Be inspired by Loch Katrine
Loch Katrine is a unique place, steeped in history and set in magnificent scenery – this is the quintessential Trossachs landscape. It’s easy to see how it inspired writers like William Wordsworth and Sir Walter Scott, as well as artists and musicians. Indeed, Scott's famous poem 'The Lady of the Lake' was set here and sparked the interest of its Victorian readers, who began to travel to The Trossachs to see the sights for themselves.
Enjoy the loch and landscape from the deck of the Sir Walter Scott steamship and, if you’re feeling energetic, return along the shore by bike or on foot. Look out for part of the Art & Literature Trail along the north shore, which highlights historic points of interest along the way, or follow one of the shorter trails from the pier.
Find out more about Loch Katrine and the rest of the Queen Elizabeth Forest Park.
There are toilets, refreshments and shopping at Trossachs Pier, where you can catch a boat or hire a bike. There are sailings all year round, but there’s a more limited service in the winter season.
You’ll also find toilets, shopping and refreshments at nearby Aberfoyle. There’s a Tourist Information Centre in the village too.
Follow the beautiful oak-laced shore of Loch Katrine to the wonderful viewpoint on Brenachoile Point. Learn how the landscape and its history inspired The Lady of the Lake.
Wide, smooth tarmac surface with moderate slopes. Brief uneven grassy path to the viewpoint with short fairly steep slope. Includes gate and opening both 1.1m wide.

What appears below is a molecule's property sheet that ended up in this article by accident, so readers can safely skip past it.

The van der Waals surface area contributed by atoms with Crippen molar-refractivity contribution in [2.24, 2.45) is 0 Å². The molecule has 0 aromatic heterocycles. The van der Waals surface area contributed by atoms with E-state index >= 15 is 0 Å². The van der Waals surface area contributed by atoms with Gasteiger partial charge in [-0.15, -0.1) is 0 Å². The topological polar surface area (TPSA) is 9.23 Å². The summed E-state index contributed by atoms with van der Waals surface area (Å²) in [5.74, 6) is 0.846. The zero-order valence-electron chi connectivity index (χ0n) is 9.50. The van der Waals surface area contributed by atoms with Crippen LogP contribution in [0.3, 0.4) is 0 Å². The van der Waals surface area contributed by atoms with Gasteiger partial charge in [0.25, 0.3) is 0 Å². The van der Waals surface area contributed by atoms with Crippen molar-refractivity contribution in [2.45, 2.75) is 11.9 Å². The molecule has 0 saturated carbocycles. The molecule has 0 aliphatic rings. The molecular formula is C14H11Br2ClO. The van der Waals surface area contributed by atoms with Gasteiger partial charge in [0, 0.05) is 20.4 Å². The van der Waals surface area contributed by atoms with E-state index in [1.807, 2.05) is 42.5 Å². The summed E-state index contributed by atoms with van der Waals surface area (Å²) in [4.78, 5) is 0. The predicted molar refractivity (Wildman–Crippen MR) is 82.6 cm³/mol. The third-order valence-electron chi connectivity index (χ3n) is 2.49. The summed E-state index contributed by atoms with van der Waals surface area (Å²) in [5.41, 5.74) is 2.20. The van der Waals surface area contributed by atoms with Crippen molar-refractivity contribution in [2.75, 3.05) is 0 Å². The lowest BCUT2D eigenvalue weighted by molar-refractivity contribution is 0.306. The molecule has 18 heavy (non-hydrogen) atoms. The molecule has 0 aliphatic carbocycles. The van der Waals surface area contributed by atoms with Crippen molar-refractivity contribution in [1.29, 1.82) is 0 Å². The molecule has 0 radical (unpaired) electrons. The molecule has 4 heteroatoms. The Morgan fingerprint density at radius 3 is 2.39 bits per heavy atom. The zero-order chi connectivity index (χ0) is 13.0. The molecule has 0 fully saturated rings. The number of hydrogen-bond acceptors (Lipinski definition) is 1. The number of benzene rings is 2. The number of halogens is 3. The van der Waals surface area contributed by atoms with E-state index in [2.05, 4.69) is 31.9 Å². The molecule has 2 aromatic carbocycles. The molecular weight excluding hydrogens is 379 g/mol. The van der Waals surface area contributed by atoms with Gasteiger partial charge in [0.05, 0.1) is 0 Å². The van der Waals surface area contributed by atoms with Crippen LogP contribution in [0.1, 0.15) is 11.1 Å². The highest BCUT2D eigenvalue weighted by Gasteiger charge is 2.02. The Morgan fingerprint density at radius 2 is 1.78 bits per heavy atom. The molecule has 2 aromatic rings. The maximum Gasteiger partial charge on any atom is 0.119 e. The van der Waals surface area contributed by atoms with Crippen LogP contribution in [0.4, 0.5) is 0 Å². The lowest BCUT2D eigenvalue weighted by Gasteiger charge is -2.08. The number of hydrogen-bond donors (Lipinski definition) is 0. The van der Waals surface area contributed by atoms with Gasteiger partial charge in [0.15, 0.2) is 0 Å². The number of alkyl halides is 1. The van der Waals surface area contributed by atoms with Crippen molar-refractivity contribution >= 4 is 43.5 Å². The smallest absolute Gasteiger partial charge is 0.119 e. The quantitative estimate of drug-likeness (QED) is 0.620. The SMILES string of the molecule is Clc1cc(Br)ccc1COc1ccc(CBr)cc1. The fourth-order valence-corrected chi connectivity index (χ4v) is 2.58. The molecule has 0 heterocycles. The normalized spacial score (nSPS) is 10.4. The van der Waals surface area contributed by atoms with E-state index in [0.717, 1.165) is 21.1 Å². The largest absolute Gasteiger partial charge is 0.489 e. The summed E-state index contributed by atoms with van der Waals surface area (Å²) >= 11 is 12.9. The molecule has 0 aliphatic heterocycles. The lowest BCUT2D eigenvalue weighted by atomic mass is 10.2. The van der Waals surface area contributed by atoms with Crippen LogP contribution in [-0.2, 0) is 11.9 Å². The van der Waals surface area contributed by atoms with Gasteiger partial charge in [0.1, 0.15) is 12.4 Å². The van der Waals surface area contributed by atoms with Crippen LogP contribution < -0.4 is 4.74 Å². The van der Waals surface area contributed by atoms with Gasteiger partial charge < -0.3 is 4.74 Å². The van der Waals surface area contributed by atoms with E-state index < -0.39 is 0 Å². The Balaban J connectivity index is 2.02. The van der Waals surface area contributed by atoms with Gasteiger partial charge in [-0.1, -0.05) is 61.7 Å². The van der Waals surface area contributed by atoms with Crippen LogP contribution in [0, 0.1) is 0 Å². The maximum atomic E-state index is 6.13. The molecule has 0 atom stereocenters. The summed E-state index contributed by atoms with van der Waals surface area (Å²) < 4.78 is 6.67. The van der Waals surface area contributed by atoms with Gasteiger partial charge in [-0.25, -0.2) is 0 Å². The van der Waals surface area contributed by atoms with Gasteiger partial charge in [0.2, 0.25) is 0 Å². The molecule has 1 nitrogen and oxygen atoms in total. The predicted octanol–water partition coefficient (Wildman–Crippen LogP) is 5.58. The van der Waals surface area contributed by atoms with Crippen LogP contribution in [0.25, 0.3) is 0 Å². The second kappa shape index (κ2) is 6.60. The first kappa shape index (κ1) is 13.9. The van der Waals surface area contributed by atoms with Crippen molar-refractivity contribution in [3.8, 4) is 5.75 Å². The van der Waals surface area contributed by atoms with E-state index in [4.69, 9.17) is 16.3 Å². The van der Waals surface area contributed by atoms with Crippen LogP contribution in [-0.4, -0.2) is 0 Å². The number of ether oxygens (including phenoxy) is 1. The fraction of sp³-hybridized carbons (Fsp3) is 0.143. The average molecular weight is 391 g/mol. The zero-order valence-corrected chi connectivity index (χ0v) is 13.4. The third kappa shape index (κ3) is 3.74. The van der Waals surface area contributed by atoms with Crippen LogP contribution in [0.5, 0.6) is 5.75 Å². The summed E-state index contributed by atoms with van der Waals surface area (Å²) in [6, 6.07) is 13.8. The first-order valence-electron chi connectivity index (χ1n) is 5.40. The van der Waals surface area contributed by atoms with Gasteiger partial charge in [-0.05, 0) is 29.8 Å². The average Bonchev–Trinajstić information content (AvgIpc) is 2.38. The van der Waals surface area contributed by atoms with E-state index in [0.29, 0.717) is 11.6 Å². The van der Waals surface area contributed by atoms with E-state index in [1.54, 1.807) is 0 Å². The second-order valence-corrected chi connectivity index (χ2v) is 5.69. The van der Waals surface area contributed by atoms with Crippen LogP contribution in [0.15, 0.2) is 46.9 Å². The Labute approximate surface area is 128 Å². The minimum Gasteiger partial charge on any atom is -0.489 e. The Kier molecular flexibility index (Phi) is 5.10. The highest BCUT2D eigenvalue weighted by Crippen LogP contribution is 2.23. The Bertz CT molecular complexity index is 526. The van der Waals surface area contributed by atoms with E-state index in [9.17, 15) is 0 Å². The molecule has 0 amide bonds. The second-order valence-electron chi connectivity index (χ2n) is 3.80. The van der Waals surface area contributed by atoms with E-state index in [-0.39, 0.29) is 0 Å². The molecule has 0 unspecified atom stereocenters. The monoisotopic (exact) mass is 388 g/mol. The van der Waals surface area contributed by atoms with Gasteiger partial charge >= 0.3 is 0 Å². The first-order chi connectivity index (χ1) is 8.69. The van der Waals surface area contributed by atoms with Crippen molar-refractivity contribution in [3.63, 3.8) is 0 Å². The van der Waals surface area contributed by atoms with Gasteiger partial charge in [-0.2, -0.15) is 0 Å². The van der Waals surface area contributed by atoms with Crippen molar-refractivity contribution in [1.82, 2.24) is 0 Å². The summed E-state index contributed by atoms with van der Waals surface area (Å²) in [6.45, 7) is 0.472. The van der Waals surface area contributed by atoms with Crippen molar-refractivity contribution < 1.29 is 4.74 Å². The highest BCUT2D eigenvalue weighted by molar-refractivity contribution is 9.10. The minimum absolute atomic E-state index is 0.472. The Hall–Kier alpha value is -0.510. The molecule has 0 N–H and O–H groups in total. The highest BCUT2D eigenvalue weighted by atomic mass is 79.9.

4 ½ miles / 7.1 km Allow 2½ hours
This easy tarmac trail to Brenachoile Point and back is ideal for gentle walking or cycling, and the views across the loch are breath-taking. Look out for 'book-style' information panels along the way, which are part of the area's Art and Literature Trail and reveal fascinating facts about how this landscape inspired artists, writers and musicians. Discover the story of the Lady of the Lake, the musical connection between the US President and Schubert and why this place sparked the travel bug in Victorian times.
Primrose Hill Trail
Climb up the primrose-covered hillside above Loch Katrine for some of the most spectacular views in the Trossachs. Look out at Ben Venue, Ben Lomond and the Arrochar Alps.
Long steep slopes for up to 400m on uneven grassy and rocky paths. Includes some muddy sections and a narrow kissing gate.
6 ½ miles / 10.5 km Allow 4½ hours
This trail is a great way to appreciate Loch Katrine’s seasonal spectacles: vivid green hills over deep blue waters in spring and summer, a stunning show of autumn colour from the native oaks and birch, and a wild snow-capped mountain backdrop in winter.
This dramatic landscape is part of The Great Trossachs Forest, a major native tree regeneration project. This area has been planted with Scots pine and broadleaf species like rowan and aspen: trees that would have grown naturally here in the past and are essential for native wildlife.
Mountain biking trails
Take to the water
You can cruise on Loch Katrine all year round. There’s the historic steamship Sir Walter Scott, which has been sailing these waters for over a century, and The Lady of the Lake, a smaller vessel with a heated saloon (perfect for crisp winter days!).
Get on your bike